According to a new survey from the Hamilton Project, the median pay of people with degrees in chemical engineering is higher than any other major, when measured over a lifetime. Over an entire work life, a typical college graduate will earn $1.19 million. Engineering of some sort take the top nine positions in terms of lifetime earnings, according to the research.
Just behind chemical engineering, which has a lifetime median earnings rate of more than $2 million, are aerospace, energy and extraction, computer engineering, electrical engineering, mechanical engineering, civil engineering, industrial and manufacturing engineering, and general engineering.
At the bottom of the list are music degrees, language and drama education, arts and music education, as well as psychology. Liberal arts simply do not pay.
Regardless of degree, it is generally better to graduate from college than just from high school:
The data confirm that individuals with higher levels of education have higher earnings throughout their career. Indeed, the earnings profile of bachelor’s degree graduates is completely above that of associate degree graduates, with the typical bachelor’s graduate earning just above $60,000 at career peak, about $20,000 more per year than an associate degree graduate. In turn, the median earnings of associate degree graduates is completely above that of high school graduates, although the earnings differences between these groups are smaller than those between bachelor’s degree graduates and associate degree graduates.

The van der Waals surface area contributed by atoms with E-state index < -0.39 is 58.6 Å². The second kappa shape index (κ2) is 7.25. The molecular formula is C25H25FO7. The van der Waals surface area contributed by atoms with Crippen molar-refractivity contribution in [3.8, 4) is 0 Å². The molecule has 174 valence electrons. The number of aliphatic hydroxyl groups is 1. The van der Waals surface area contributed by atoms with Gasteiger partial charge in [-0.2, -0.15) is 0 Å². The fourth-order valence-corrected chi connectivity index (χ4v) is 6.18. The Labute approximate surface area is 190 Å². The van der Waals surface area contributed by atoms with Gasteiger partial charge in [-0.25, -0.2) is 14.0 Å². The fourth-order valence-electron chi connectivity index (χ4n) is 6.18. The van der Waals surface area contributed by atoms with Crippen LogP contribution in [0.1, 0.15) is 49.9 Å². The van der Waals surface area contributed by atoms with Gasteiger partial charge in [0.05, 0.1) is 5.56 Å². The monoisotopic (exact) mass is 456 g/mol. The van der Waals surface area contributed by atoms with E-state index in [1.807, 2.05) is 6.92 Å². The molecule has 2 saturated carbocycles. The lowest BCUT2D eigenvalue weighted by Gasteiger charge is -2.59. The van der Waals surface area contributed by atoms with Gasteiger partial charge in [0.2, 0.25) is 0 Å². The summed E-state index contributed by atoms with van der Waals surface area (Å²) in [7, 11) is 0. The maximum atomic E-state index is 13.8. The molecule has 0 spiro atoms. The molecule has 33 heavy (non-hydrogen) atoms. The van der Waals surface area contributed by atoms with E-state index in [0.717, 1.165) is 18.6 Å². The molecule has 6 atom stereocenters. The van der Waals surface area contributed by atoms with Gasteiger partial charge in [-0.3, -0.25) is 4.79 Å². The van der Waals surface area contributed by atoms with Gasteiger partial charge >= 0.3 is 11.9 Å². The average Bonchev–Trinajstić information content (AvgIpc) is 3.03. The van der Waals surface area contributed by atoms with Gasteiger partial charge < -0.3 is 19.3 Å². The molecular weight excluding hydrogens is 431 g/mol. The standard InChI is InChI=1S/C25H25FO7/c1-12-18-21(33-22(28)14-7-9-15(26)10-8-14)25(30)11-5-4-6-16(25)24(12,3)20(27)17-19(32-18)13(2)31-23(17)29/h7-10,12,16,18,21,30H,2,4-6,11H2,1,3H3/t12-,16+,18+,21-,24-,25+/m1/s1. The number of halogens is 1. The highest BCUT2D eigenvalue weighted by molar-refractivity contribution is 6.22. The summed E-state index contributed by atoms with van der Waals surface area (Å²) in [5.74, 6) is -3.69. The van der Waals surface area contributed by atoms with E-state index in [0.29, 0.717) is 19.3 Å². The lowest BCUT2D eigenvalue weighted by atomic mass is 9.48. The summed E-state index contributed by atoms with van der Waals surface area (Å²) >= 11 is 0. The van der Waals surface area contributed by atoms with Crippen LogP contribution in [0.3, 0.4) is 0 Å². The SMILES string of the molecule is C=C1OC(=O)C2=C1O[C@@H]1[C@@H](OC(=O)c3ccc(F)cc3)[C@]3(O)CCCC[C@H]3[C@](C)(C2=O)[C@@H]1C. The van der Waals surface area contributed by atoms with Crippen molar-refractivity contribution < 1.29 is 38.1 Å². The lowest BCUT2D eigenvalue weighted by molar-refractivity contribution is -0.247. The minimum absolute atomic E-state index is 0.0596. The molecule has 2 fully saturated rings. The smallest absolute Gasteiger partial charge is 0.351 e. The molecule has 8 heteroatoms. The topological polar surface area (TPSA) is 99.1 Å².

Strikingly, the earnings profile for every major lies above the profile for high school graduates over the first 40 career years. Even in the lowest-earning major, early childhood education, the median bachelor’s graduate earns more at every point during the career than does the median high school graduate. Across the vast majority of majors — though not all — bachelor’s graduates will usually earn more throughout their careers than workers with only an associate degree.
College debt, and the ability to pay that debt back, have been part of the debate about the value of higher education for some time. The Hamilton Project does not dodge that:
All of this being said, future earnings should not be the only factor that students weigh when determining what it is they want to study. It is, however, a significant factor, particularly as student debt burdens grow larger.
The problem persists as people age, making the value of higher education even more risky. According to the Federal Reserve of New York, about 2 million people over age 60 have some amount of student loan debt.